I was planted in a spot. The owl was looking pretty content. These are cropped a lot.
The owl turns her head when two people approach quickly from the opposite side from where I was planted.
It spooked the owl and it turned back towards me and flew off.

So the moral of the story is do not approach the owl quickly, or surround it.

A second way not to spook a snowy owl is do not talk loudly or yell around wildlife, not just snowy owls. I saw someone do just that and the snowy owl flew off. I had the opportunity to follow a barred owl family spring through summer last year. If you are quiet, they will allow you to observe from a safe distance. Whenever other people were talking in the woods or were walking a dog you had less luck seeing them.

This was after a man was yelling. It spooked the owl and off it flew. I would rather have pictures of it sitting on a dune.

In addition, if it is known there are snowy owls on the beach do not walk your go there. Two beaches I found snowy owls on had signs saying no dogs. However, that was not being followed. Not sure if it only applied in the warmer months. I saw an owl spooked a third time because someone walked a dog not far from it. The owl took a few short flights to avoid the situation.

Also, keep a distance where you are not stressing the owl. If the owl is stressed back away. Jones Beach had signs saying keep at least a 100 feet away. Those signs were down last time I was there. I would say that is a good distance to be safe.

Snowy owls are beautiful birds to watch. Respect the animals and other people, and you will enjoy the experience.

Mandarin Duck

One of these things is not like the others. One of these things just doesn’t belong.

Sesame Street
Mandarin Duck in a New England pond. Only a male was present amongst a group of Mallards.

I kept thinking of this song when I went to a pond this morning that a friend let me know about where a non-native duck was seen. This lone Mandarin duck has found his crowd amongst a group of Mallard ducks along with two swans. They stuck together on the same section of the pond. Another Mandarin Duck two years ago showed up with a group of Mallards in the Central Park Pond. Like that duck, this one most likely was bought by someone and they either released it or it got away.

Mandarin Ducks are native to East Asia including Korea, Japan, China and other places. They are also becoming more common in parts of Europe. In some Asian cultures and religions the Mandarin duck is a symbol or marriage loyalty. It is said they mate for life.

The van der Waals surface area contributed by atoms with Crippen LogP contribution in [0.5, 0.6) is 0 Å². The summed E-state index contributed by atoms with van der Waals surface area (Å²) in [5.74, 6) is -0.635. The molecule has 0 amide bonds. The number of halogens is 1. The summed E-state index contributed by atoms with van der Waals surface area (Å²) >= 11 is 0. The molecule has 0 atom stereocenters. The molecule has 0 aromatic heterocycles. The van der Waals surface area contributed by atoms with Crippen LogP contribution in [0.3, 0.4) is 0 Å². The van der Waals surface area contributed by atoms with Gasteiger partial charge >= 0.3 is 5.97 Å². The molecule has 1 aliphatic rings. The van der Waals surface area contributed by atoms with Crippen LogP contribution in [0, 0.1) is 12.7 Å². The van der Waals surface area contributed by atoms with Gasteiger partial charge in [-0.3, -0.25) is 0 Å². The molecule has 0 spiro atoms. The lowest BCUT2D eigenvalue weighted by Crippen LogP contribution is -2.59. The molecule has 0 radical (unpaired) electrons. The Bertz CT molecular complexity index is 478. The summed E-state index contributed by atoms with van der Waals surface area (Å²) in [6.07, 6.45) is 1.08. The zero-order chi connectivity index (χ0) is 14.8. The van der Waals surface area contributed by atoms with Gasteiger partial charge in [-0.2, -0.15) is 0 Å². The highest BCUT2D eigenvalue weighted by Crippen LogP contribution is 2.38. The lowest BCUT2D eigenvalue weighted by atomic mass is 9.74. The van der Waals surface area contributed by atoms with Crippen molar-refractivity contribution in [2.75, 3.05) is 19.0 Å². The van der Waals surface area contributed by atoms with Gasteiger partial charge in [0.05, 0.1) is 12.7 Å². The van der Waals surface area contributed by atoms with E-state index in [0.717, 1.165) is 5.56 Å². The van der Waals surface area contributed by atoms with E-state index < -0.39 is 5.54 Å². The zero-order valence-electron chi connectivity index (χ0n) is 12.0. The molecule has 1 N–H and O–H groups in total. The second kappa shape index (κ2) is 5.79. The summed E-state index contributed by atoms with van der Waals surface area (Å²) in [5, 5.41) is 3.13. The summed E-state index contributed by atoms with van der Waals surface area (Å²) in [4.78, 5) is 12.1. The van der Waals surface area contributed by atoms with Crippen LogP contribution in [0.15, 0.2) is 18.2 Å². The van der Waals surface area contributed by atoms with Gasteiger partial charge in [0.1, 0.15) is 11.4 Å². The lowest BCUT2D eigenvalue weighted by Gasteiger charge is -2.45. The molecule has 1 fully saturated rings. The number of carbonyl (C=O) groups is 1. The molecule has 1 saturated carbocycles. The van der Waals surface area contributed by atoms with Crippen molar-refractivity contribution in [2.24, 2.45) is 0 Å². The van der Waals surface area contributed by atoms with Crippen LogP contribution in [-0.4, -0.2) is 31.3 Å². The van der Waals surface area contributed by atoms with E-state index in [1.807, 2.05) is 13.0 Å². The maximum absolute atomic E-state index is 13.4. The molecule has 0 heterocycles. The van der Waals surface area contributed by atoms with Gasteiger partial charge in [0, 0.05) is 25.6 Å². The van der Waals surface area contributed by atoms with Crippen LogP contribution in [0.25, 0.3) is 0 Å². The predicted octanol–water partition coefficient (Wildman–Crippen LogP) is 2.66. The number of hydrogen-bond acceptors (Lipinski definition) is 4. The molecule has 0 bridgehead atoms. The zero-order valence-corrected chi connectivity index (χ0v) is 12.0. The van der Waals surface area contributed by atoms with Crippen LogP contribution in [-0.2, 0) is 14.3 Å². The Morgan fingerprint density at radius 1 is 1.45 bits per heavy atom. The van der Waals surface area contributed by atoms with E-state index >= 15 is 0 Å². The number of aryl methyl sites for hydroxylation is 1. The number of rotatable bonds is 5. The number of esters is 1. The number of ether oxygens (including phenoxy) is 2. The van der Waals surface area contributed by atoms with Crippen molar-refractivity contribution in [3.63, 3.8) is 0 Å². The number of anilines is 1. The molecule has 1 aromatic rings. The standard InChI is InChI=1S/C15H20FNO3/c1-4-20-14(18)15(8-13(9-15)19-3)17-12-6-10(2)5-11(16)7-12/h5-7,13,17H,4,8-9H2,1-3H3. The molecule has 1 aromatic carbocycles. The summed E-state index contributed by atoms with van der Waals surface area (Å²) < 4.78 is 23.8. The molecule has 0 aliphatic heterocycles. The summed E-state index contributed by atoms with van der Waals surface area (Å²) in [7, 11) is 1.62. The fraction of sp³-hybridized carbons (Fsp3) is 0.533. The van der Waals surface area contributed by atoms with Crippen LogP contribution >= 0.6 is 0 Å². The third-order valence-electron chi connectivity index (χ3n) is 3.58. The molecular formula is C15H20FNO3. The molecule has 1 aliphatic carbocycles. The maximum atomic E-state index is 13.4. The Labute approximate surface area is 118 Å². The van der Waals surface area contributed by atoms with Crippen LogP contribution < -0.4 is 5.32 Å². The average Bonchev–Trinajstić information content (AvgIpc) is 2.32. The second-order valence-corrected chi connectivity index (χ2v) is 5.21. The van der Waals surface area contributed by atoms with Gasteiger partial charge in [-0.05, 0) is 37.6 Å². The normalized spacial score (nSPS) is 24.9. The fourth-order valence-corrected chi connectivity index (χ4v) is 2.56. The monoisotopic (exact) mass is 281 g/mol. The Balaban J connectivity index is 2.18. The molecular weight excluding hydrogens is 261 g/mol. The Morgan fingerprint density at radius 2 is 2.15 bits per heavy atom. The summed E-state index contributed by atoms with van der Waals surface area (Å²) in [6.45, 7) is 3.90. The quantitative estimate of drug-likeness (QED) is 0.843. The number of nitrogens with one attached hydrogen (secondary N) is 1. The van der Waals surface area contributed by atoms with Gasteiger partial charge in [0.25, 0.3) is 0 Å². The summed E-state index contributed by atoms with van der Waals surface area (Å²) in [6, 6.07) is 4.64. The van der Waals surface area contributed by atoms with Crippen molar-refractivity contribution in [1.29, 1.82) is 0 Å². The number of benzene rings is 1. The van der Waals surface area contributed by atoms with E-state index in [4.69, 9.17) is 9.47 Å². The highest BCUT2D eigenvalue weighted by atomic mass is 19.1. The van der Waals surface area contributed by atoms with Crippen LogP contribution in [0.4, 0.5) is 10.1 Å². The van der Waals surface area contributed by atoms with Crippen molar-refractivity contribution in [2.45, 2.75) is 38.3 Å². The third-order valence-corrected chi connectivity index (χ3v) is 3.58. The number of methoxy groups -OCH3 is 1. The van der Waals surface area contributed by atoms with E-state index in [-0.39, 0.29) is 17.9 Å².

I’m glad this duck found some other ducks to hang with. It is too bad he does not have a female Mandarin in his group. The other ducks seemed to treat him as one of their own. Regardless of the circumstances, I feel happy to have been able to catch a glimpse of him.

Snowy Owl and Photographers

2020 was the year of the owl for me. Started off spring through summer following a barred owl family, then in early December watching short-eared owls, and before the end of December catching a snowy owl. These are night photos from my first trip to see the snowy. I hope for another trip soon. All of these on this post were taken around sunset or shortly after from a distance. I have a zoom, but its largest aperture opening is 6.5 so I cannot do what the big boys and girls do with the camera. These photos are heavily cropped as well.

After sunset the owl flew down off the dune to the beach. She played with a branch for a little while, then at blue hour flew to a sign where the beach meets the path back to the parking lot.

Teasing the photographers by acting like it would fly before sundown.
A lot of people , but I only saw early on one who was low crawling up the dune the snowy owl was on. The rest of the time people seemed to keep to a respectful distance.
Late afternoon sun.
The photographers are actually a respectful distance. They are on another dune. more than 100 feet away. Snowy owl paparazzi.
Walking around on the beach after a short flight.
I missed it flying. I was climbing down from another sand dune where I was about to give up and start the long trek to my car. Sure enough on the trip down she started to fly.
She landed on the beach.
She spent a lot of time playing with this stick on the beach.
As all the photographers started to leave, she flew to the sign by the path from the beach to the parking lot. Either she was saying good-bye or was seeing us out so she could hunt without an audience.
Yes! Now I have the beach to myself!

Follow the rules when it comes to snowy owls. I believe the sign at the beach that said you can not come within 100 feet or it is a 250 dollar fine. I understand some pros try to flush them out to get them in flight. Do not do that. These birds are dwindling and we need to protect them.